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Indian CEOs’ good times keep rolling

Indian CEOs’ good times keep rolling
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First Published: Sat, Jul 12 2008. 07 48 PM IST

Updated: Mon, Jul 14 2008. 10 37 AM IST
Mumbai: India’s stock markets are falling, its economy is slowing, investor sentiment is down and the corporate outlook gloomy but, the pay packets of the top brass at many listed companies have gone in one direction: up.
The 10 highest compensated corporate executives in Indian listed firms received an average 64% pay hike in the financial year through March, compared with the previous year. While 2007-08 was a good year for Indian firms and stock markets, the hikes are well above the average growth in net profit and share prices of these firms during that period, which was under 40%.
Mint examined salaries of directors of those listed Indian firms, including chief executives, based on annual reports that are currently available for companies for 2007-08. (Compensation packages of 100 Indian business leaders have been specially compiled for Mint readers. Access this on www.livemint.com/compensation.htm)
The study excludes firms that haven’t yet reported the data and this means several key chieftains, whose 2007-08 compensation levels could significantly alter this analysis, are not included though experts say it is unlikely to alter the overall trends of handsome increases in rewards for 2007-08 performance.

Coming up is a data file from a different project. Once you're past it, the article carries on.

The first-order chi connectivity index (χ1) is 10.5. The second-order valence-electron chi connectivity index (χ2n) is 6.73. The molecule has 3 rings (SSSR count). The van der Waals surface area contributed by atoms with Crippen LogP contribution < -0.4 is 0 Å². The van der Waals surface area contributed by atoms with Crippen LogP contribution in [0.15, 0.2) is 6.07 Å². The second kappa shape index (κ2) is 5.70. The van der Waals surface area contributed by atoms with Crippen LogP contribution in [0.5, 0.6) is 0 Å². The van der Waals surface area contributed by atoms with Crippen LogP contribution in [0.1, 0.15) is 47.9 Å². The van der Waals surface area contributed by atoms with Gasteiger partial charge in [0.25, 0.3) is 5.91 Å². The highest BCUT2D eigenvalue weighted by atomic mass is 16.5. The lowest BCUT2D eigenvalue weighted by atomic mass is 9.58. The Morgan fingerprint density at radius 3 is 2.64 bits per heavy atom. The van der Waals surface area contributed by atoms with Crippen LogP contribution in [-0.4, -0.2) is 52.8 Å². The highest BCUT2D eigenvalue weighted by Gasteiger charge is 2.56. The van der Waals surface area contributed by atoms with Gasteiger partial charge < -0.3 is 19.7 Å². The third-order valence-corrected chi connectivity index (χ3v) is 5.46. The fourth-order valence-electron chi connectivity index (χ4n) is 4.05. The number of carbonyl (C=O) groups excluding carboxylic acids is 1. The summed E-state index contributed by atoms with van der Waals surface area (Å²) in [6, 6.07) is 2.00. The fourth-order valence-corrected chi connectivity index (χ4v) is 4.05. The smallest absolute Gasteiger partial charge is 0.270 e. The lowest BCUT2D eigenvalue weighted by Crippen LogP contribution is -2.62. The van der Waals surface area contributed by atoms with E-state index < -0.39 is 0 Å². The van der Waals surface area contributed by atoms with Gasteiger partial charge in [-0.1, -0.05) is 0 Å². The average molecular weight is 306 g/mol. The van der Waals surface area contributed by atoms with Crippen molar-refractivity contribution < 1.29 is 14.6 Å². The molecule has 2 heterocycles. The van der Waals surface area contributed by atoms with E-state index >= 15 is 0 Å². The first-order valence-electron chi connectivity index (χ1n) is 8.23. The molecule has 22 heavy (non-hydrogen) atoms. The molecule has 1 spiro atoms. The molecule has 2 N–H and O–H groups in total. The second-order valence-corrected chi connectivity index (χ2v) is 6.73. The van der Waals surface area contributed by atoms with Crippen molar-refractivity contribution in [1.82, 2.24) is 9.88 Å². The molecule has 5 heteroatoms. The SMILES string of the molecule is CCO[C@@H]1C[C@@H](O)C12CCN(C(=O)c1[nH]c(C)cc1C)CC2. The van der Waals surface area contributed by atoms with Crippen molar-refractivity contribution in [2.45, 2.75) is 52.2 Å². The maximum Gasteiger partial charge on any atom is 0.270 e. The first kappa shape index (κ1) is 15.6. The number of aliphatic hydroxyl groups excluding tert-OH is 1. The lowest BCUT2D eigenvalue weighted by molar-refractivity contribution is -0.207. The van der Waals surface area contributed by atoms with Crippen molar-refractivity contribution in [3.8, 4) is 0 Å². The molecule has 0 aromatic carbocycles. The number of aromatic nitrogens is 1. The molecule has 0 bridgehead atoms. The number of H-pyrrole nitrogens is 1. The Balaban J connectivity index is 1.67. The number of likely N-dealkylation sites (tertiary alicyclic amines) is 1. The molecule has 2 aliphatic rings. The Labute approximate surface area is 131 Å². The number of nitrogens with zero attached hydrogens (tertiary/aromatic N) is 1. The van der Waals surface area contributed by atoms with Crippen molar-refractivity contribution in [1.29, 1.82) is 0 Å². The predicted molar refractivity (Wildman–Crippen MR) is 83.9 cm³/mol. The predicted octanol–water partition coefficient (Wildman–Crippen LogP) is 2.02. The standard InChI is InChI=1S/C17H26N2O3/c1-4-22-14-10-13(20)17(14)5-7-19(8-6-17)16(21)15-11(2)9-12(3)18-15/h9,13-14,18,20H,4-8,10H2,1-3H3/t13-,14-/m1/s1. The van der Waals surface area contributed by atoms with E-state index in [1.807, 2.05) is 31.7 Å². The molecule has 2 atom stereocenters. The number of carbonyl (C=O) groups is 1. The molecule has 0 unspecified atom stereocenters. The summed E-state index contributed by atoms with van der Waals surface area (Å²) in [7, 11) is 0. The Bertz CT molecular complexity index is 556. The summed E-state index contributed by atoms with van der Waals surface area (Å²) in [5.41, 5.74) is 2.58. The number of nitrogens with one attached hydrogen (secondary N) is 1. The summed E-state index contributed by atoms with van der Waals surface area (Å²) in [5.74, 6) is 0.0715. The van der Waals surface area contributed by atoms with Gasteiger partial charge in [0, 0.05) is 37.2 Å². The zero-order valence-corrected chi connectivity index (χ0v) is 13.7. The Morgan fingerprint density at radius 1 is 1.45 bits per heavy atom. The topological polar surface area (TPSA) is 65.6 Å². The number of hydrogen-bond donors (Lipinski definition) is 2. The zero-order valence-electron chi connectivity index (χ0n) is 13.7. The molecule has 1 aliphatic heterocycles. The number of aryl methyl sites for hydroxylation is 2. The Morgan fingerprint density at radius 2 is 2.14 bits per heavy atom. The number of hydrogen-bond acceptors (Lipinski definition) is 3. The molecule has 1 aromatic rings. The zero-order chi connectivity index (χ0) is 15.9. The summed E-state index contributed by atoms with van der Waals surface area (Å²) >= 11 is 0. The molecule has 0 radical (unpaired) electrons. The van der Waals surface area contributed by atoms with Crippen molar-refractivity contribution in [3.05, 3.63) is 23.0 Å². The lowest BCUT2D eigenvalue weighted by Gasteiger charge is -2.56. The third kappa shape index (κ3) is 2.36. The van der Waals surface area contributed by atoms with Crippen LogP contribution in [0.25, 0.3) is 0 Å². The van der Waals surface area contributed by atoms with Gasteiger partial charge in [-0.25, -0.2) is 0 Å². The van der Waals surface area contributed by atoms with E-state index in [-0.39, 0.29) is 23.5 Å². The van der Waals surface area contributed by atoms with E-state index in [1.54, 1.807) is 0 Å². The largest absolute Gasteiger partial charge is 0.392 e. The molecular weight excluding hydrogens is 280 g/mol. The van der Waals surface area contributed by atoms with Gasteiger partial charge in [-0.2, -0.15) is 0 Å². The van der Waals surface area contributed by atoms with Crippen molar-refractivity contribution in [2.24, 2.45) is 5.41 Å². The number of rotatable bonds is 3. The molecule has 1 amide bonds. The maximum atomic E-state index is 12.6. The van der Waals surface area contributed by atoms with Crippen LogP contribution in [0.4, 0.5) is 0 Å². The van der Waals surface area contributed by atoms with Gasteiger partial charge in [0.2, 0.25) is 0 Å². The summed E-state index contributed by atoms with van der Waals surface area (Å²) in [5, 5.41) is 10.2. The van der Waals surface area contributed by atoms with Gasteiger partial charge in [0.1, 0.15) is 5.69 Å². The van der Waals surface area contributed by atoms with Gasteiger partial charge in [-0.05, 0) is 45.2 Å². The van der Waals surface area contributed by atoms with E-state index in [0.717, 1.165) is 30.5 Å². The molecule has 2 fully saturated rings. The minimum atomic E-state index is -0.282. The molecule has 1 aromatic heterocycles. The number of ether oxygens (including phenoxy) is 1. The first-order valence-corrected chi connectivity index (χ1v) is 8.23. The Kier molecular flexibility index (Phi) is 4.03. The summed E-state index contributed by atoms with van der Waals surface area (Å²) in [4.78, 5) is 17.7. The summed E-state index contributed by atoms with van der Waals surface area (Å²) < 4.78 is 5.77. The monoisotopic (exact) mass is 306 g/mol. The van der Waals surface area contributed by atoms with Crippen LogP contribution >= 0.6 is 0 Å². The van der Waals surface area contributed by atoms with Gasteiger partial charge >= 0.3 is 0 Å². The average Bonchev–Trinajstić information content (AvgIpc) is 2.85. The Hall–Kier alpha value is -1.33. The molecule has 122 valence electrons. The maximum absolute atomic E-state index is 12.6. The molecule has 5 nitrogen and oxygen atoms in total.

For example, the compensation details of Anil Ambani, the second richest individual in India, couldn’t be ascertained as his flagship firms are yet to publish their annual reports. Similarly, the likes of Anand Mahindra, vice-chairman and managing director of auto maker Mahindra and Mahindra Ltd, and Adi Godrej, chairman and managing director of Godrej Consumer Products Ltd, are not part of this analysis.
Compensation includes basic pay, perquisites and other allowances, and commissions or performance-linked bonuses.
India’s richest individual, Mukesh Ambani, also continues to be the highest paid chief executive at the helm of Reliance Industries Ltd, the country’s largest private firm by market value.
The elder of the Ambani brothers got 125% more compensation than the second highest paid CEO in India, Ranbaxy Laboratories Ltd’s Malvinder Mohan Singh, who in June sold his shareholding in India’s largest drug maker by sales to Japan’s Daiichi Sankyo Co. Ltd.
Ambani cost Reliance Rs44 crore during fiscal 2008, up 44% from his previous year’s compensation of Rs30.46 crore. Singh, on the other hand, got Rs19.59 crore, almost 200% higher than what he had got in 2007.
Reliance Industry’s net profit in fiscal 2008 rose 25.22% but, its market value soared 65% in a year when India’s benchmark equities index, Sensex, rose less than 20%. In Ranbaxy’s case, net profit rose 52% even though Ranbaxy’s market value climbed a more modest 24.43%.
India’s third highest compensated chieftain is Sunil Bharti Mittal of Bharti Airtel Ltd, which operates retail and financial services business, besides its flagship, one of the largest telecommunications networks in India.
Mittal’s compensation package went up 30% to Rs19.55 crore, even as Bharti’s stock saw a meagre 8.2% growth in the year to March.
Mittal, who recently stepped down as the head of industry body the Confederation of Indian Industry, or CII, had said last year that CEO salaries “cannot be legislated” after Prime Minister Manmohan Singh in May 2007 used a CII meeting to suggest salaries of top executives in India should be pulled back since the rising numbers could provoke a general backlash.